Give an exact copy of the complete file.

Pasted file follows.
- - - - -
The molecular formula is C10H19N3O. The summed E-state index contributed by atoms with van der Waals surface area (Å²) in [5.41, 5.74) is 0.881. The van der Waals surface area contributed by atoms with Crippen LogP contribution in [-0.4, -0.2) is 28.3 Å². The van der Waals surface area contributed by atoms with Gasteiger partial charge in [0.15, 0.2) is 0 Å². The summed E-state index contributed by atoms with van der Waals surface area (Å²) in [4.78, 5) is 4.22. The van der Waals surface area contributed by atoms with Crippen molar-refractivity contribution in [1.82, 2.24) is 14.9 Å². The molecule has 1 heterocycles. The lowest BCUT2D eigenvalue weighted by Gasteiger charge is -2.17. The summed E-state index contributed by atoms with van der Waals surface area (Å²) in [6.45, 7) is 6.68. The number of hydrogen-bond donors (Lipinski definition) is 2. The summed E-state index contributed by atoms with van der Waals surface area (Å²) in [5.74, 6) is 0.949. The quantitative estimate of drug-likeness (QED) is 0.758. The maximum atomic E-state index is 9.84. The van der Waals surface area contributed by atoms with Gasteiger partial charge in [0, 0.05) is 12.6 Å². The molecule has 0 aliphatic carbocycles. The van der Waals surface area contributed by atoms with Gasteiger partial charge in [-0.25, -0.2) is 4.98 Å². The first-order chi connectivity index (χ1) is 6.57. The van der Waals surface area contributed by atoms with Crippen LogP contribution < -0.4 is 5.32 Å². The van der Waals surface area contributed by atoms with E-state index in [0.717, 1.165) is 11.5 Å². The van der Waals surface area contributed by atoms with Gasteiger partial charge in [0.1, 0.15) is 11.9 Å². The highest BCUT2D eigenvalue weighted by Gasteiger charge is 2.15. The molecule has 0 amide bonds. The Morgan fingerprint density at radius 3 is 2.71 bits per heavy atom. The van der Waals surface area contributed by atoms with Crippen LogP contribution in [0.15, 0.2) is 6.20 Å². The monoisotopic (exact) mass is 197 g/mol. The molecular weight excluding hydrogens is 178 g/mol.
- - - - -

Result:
The molecular formula is C10H19N3O. The summed E-state index contributed by atoms with van der Waals surface area (Å²) in [5.41, 5.74) is 0.881. The van der Waals surface area contributed by atoms with Crippen LogP contribution in [-0.4, -0.2) is 28.3 Å². The van der Waals surface area contributed by atoms with Gasteiger partial charge in [0.15, 0.2) is 0 Å². The summed E-state index contributed by atoms with van der Waals surface area (Å²) in [4.78, 5) is 4.22. The van der Waals surface area contributed by atoms with Crippen molar-refractivity contribution in [1.82, 2.24) is 14.9 Å². The molecule has 1 heterocycles. The lowest BCUT2D eigenvalue weighted by Gasteiger charge is -2.17. The summed E-state index contributed by atoms with van der Waals surface area (Å²) in [6.45, 7) is 6.68. The number of hydrogen-bond donors (Lipinski definition) is 2. The summed E-state index contributed by atoms with van der Waals surface area (Å²) in [5.74, 6) is 0.949. The quantitative estimate of drug-likeness (QED) is 0.758. The maximum atomic E-state index is 9.84. The van der Waals surface area contributed by atoms with Gasteiger partial charge in [0, 0.05) is 12.6 Å². The molecule has 0 aliphatic carbocycles. The van der Waals surface area contributed by atoms with Gasteiger partial charge in [-0.25, -0.2) is 4.98 Å². The first-order chi connectivity index (χ1) is 6.57. The van der Waals surface area contributed by atoms with Crippen LogP contribution < -0.4 is 5.32 Å². The van der Waals surface area contributed by atoms with E-state index in [0.717, 1.165) is 11.5 Å². The van der Waals surface area contributed by atoms with Gasteiger partial charge in [0.1, 0.15) is 11.9 Å². The highest BCUT2D eigenvalue weighted by Gasteiger charge is 2.15. The molecule has 0 amide bonds. The Morgan fingerprint density at radius 3 is 2.71 bits per heavy atom. The van der Waals surface area contributed by atoms with Crippen LogP contribution in [0.15, 0.2) is 6.20 Å². The monoisotopic (exact) mass is 197 g/mol. The molecular weight excluding hydrogens is 178 g/mol.